Any time is a good time to get your child his own calendar - especially
you are looking for one
sold after the beginning of the calendar year when stores
are selling them at 50%
off the original price.
Spend some time going through the calendar with your child. Depending
on his knowledge of whatís
in the calendar, this is a good time to go over
calendar terms such as the
names of the days of the week, the months of the
year, the seasons, and such
concepts as yesterday, today, tomorrow, next
week, next month, etc.
If you have a centralized place where you keep such information as the
birthdays of people in your
family, anniversaries, school vacations, family trips,
and other events, help your
child get these dates noted on his own calendar.
Children often have invitations
to lots of their friendsí and classmatesí parties.
These go on their calendar,
Your writing will be neater and more presentable, but your child will have
a greater ownership of the
calendar as his tool if the writing on it is his. And if
there are days that he deems
as important, let him be the judge of those. After
all, itís his calendar.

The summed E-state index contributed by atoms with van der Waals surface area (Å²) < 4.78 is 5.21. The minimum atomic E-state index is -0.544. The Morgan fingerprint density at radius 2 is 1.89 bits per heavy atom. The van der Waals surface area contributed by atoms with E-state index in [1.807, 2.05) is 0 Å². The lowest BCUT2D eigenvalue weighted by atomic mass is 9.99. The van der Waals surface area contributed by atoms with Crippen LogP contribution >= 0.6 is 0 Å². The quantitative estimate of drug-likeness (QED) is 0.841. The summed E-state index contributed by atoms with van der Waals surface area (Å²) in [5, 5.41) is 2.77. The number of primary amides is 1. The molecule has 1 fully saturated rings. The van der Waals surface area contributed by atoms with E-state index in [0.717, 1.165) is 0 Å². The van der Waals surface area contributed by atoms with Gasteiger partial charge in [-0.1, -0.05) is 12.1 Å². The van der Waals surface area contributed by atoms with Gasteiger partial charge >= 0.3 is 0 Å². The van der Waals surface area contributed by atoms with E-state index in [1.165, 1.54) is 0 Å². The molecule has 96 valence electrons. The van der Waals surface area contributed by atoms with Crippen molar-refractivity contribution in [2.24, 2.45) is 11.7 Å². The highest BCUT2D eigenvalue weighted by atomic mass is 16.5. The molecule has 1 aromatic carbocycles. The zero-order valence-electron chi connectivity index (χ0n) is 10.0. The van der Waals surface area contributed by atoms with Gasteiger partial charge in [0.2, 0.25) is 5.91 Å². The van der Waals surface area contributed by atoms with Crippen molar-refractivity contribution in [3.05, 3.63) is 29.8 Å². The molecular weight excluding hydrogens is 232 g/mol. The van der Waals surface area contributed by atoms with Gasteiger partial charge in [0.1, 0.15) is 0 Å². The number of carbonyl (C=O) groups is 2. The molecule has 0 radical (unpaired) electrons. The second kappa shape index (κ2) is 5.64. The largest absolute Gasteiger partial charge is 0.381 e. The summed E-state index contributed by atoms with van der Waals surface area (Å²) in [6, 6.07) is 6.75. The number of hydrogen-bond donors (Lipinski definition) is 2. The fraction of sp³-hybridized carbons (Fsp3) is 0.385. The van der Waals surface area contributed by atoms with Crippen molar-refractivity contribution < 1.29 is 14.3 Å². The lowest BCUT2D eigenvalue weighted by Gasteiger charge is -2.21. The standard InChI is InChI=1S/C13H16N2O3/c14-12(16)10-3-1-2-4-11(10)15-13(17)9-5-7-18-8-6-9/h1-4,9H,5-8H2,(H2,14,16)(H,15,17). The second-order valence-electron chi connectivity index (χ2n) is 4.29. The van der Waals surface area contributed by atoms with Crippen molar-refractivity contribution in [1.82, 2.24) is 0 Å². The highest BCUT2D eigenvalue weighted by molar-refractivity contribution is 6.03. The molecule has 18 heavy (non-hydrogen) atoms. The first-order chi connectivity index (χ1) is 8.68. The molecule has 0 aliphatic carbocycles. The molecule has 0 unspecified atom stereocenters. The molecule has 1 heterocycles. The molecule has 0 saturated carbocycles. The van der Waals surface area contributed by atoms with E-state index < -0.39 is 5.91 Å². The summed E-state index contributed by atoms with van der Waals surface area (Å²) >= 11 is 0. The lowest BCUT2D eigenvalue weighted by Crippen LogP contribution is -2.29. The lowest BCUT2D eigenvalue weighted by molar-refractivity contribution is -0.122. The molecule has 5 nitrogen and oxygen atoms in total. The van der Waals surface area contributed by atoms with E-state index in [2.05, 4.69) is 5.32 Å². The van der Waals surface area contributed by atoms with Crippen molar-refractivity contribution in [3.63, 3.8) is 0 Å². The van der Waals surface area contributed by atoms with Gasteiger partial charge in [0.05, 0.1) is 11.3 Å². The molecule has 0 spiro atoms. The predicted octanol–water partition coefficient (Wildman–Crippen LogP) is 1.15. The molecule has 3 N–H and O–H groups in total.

Lead your child to ability in using his calendar by guiding him through
using it, instead of giving
the answers outright. If he wants to know how much
more time it will be until
a certain event, use what I call sharing your thinking out
loud. For example, if he
asks how long it is until Halloween, you would go
through the calendar with
him and your comments may be something like this:
ďItís now the middle of
January, so until the end of the month is half a month.
Then thereís February, so
thatís one and a half; then March, so thatís two and a
half,Ē etc. You continue
until you show that Halloween is nine and a half months
In so doing, your child gets counting skills, calendar awareness, and gets
handle on the passage of
This column has been incorporated into Teach Your Children Well: A Teacherís Advice